Qualified candidates must apply to serve. If accepted, new guards are sworn on 6 May every year in the San Damaso Courtyard (Italian: Cortile di San Damaso) in the Vatican (6 May is the anniversary of the Sack of Rome). The chaplain of the guard reads aloud the oath in the language of the guard (mostly German):[15][16]

(German version) Ich schwöre, treu, redlich und ehrenhaft zu dienen dem regierenden Papst Franziskus und seinen rechtmäßigen Nachfolgern, und mich mit ganzer Kraft für sie einzusetzen, bereit, wenn es erheischt sein sollte, selbst mein Leben für sie hinzugeben. Ich übernehme dieselbe Verpflichtung gegenüber dem Heiligen Kollegium der Kardinäle während der Sedisvakanz des Apostolischen Stuhls. Ich verspreche überdies dem Herrn Kommandanten und meinen übrigen Vorgesetzten Achtung, Treue und Gehorsam. Ich schwöre, alles das zu beobachten, was die Ehre meines Standes von mir verlangt.[17]

(Italian version) Giuro di servire fedelmente, lealmente e onorevolmente il Sommo Pontefice Francesco e i suoi legittimi successori, come pure di dedicarmi a loro con tutte le forze, sacrificando, ove occorra, anche la vita per la loro difesa. Assumo del pari questi impegni riguardo al Sacro Collegio dei Cardinali per la durata della Sede vacante. Prometto inoltre al Capitano Comandante e agli altri miei Superiori rispetto, fedeltà e ubbidienza. Lo giuro. Che Iddio e i nostri Santi Patroni mi assistano.[17]

(French version) Je jure de servir fidèlement, loyalement et de bonne foi, le Souverain Pontife régnant, François, et ses légitimes successeurs; de me dévouer pour eux de toutes mes forces, sacrifiant, si nécessaire, ma vie pour leur défense. J’assume les mêmes devoirs vis-à-vis du Sacré Collège des cardinaux durant la vacance du Siège apostolique. Je promets, en outre, au Commandant et aux autres supérieurs, respect, fidélité et obéissance. Je jure d'observer tout ce que l'honneur exige de mon état.[17]

(English version) I swear I will faithfully, loyally and honourably serve the Supreme Pontiff Francis and his legitimate successors, and also dedicate myself to them with all my strength, sacrificing if necessary also my life to defend them. I assume this same commitment with regard to the Sacred College of Cardinals whenever the see is vacant. Furthermore I promise to the Commanding Captain and my other superiors, respect, fidelity and obedience. This I swear! May God and our Holy Patrons assist me![15]

When his name is called, each new guard approaches the Pontifical Swiss Guard's flag, grasping the banner in his left hand. He raises his right hand with his thumb, index, and middle finger extended along three axes, a gesture that symbolizes the Holy Trinity, and speaks:

(German version) Ich, [name of the new guard], schwöre, alles das, was mir soeben vorgelesen wurde, gewissenhaft und treu zu halten, so wahr mir Gott und seine Heiligen helfen.[17]

(Italian version) Io, [name of the new guard], giuro di osservare fedelmente, lealmente e onorevolmente tutto ciò che in questo momento mi è stato letto. Che Dio e i suoi santi patroni mi assistano.[17]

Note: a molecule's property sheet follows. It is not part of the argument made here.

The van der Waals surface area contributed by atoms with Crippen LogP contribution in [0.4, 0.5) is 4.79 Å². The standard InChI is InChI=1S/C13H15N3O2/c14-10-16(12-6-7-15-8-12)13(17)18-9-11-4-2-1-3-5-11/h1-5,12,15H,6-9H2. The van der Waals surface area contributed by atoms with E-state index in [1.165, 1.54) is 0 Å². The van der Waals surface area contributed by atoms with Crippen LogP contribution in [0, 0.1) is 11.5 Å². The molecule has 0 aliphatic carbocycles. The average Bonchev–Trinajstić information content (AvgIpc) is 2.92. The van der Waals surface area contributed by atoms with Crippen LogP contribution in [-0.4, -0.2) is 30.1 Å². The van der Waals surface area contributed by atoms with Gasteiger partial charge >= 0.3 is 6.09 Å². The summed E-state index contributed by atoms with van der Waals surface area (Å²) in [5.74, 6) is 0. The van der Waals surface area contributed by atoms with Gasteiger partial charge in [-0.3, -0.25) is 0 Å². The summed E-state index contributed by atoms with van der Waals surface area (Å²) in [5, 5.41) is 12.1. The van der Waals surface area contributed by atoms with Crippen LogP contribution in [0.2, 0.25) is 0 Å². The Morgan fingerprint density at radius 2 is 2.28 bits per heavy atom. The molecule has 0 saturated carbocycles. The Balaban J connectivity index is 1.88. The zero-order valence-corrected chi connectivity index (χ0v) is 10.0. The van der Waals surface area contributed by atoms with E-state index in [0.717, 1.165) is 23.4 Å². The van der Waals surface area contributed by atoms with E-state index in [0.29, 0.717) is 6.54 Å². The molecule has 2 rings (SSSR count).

(French version) Moi, [name of the new guard], je jure d'observer, loyalement et de bonne foi, tout ce qui vient de m'être lu aussi vrai que Dieu et ses Saints m’assistent.[17]

(English version) I, [name of the new guard], swear diligently and faithfully to abide by all that has just been read out to me, so grant me God and so help me his Saints.[15]

The term of service is between 2 and 25 years. Regular guardsmen (halberdiers) receive a tax-free salary of EUR 1,300 per month (as of 2015) plus extra pay for hours worked overtime. In addition, accommodation and boarding are provided.[18] Members of the guard are eligible for Vatican decorations. The Benemerenti medal is usually awarded after three years of faithful service.

Uniforms[edit]

Tricolor uniform worn with black beret
Morion helmet with red feathers
A Swiss Guardsman in regular duty uniform

The official dress uniform is of blue, red, orange and yellow with a distinctly Renaissance appearance. It was introduced by commandant Jules Repond (1910–1921) in 1914.[19] Repond's design was inspired by 16th-century depictions of the Swiss Guard. While both Michelangelo and a painting of the Pontifical Swiss Guard bearing Pope Julius II on a litter (by Raphael) are often cited as inspiration for the Pontifical Swiss Guard uniform,[19] the actual uniforms worn by those soldiers included a flaring skirt;[20] a common feature in male clothing during the Renaissance. A clear expression of the modern Pontifical Swiss Guard uniform can be seen in a 1577 fresco by Jacopo Coppi of the Empress Eudoxia conversing with Pope Sixtus III. It shows the precursor of today's recognizable three-colored uniform with boot covers, white gloves, a high or ruff collar, and either a black beret or a black Comb morion (silver for high occasions). Sergeants wear a black top with crimson leggings, while other officers wear an all-crimson uniform. The colours blue and yellow were in use from the 16th century, said to be chosen to represent the Della Rovere coat of arms of Julius II, with the colour red added to represent the Medici coat of arms of Leo X.